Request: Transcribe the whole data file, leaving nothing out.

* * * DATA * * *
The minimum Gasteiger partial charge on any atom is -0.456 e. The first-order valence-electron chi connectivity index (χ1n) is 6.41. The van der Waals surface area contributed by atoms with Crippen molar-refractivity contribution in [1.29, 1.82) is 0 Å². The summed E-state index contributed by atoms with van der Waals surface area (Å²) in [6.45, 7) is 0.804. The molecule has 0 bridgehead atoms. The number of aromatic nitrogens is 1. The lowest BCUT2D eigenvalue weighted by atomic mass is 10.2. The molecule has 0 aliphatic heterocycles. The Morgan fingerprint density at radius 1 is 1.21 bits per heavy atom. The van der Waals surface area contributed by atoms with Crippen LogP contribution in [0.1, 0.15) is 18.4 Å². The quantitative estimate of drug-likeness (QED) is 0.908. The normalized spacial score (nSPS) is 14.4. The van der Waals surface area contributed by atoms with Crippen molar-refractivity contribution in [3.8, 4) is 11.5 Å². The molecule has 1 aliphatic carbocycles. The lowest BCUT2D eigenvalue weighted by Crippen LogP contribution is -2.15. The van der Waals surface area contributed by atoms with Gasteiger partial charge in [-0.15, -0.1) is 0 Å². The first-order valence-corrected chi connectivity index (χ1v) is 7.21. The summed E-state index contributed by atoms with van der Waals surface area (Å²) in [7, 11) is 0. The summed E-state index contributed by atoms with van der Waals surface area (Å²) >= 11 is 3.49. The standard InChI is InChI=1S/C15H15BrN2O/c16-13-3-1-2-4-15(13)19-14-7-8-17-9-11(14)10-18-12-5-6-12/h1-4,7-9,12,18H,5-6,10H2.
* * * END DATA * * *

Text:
The minimum Gasteiger partial charge on any atom is -0.456 e. The first-order valence-electron chi connectivity index (χ1n) is 6.41. The van der Waals surface area contributed by atoms with Crippen molar-refractivity contribution in [1.29, 1.82) is 0 Å². The summed E-state index contributed by atoms with van der Waals surface area (Å²) in [6.45, 7) is 0.804. The molecule has 0 bridgehead atoms. The number of aromatic nitrogens is 1. The lowest BCUT2D eigenvalue weighted by atomic mass is 10.2. The molecule has 0 aliphatic heterocycles. The Morgan fingerprint density at radius 1 is 1.21 bits per heavy atom. The van der Waals surface area contributed by atoms with Crippen LogP contribution in [0.1, 0.15) is 18.4 Å². The quantitative estimate of drug-likeness (QED) is 0.908. The normalized spacial score (nSPS) is 14.4. The van der Waals surface area contributed by atoms with Crippen molar-refractivity contribution in [3.8, 4) is 11.5 Å². The molecule has 1 aliphatic carbocycles. The lowest BCUT2D eigenvalue weighted by Crippen LogP contribution is -2.15. The van der Waals surface area contributed by atoms with Gasteiger partial charge in [-0.15, -0.1) is 0 Å². The first-order valence-corrected chi connectivity index (χ1v) is 7.21. The summed E-state index contributed by atoms with van der Waals surface area (Å²) in [7, 11) is 0. The summed E-state index contributed by atoms with van der Waals surface area (Å²) >= 11 is 3.49. The standard InChI is InChI=1S/C15H15BrN2O/c16-13-3-1-2-4-15(13)19-14-7-8-17-9-11(14)10-18-12-5-6-12/h1-4,7-9,12,18H,5-6,10H2.